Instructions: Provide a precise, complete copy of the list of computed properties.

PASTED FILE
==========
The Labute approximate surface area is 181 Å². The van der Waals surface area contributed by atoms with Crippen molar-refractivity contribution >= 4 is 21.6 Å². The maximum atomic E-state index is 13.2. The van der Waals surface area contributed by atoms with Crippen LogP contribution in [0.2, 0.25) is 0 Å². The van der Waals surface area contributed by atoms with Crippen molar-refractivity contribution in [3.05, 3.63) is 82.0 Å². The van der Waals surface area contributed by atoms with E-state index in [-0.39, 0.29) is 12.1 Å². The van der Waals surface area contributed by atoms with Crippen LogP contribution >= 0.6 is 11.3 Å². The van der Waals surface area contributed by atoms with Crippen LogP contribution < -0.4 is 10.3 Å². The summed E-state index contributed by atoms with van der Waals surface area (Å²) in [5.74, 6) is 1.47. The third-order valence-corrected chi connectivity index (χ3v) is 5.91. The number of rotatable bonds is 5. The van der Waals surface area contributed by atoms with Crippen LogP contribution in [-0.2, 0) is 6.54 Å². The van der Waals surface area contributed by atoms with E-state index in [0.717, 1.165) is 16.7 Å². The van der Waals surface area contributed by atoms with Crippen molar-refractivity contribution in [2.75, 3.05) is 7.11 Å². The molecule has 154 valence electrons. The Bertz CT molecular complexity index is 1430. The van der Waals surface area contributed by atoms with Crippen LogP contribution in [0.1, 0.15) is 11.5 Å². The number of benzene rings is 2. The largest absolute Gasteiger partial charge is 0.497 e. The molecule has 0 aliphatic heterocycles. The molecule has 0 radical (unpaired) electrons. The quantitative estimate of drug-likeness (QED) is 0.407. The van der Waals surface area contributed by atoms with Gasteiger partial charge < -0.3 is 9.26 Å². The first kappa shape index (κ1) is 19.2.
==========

The Labute approximate surface area is 181 Å². The van der Waals surface area contributed by atoms with Crippen molar-refractivity contribution >= 4 is 21.6 Å². The maximum atomic E-state index is 13.2. The van der Waals surface area contributed by atoms with Crippen LogP contribution in [0.2, 0.25) is 0 Å². The van der Waals surface area contributed by atoms with Crippen molar-refractivity contribution in [3.05, 3.63) is 82.0 Å². The van der Waals surface area contributed by atoms with E-state index in [-0.39, 0.29) is 12.1 Å². The van der Waals surface area contributed by atoms with Crippen LogP contribution >= 0.6 is 11.3 Å². The van der Waals surface area contributed by atoms with Crippen LogP contribution < -0.4 is 10.3 Å². The summed E-state index contributed by atoms with van der Waals surface area (Å²) in [5.74, 6) is 1.47. The third-order valence-corrected chi connectivity index (χ3v) is 5.91. The number of rotatable bonds is 5. The van der Waals surface area contributed by atoms with Crippen LogP contribution in [-0.2, 0) is 6.54 Å². The van der Waals surface area contributed by atoms with E-state index in [0.717, 1.165) is 16.7 Å². The van der Waals surface area contributed by atoms with Crippen molar-refractivity contribution in [2.75, 3.05) is 7.11 Å². The molecule has 154 valence electrons. The Bertz CT molecular complexity index is 1430. The van der Waals surface area contributed by atoms with Crippen LogP contribution in [0.1, 0.15) is 11.5 Å². The number of benzene rings is 2. The largest absolute Gasteiger partial charge is 0.497 e. The molecule has 0 aliphatic heterocycles. The molecule has 0 radical (unpaired) electrons. The quantitative estimate of drug-likeness (QED) is 0.407. The van der Waals surface area contributed by atoms with Gasteiger partial charge < -0.3 is 9.26 Å². The first kappa shape index (κ1) is 19.2.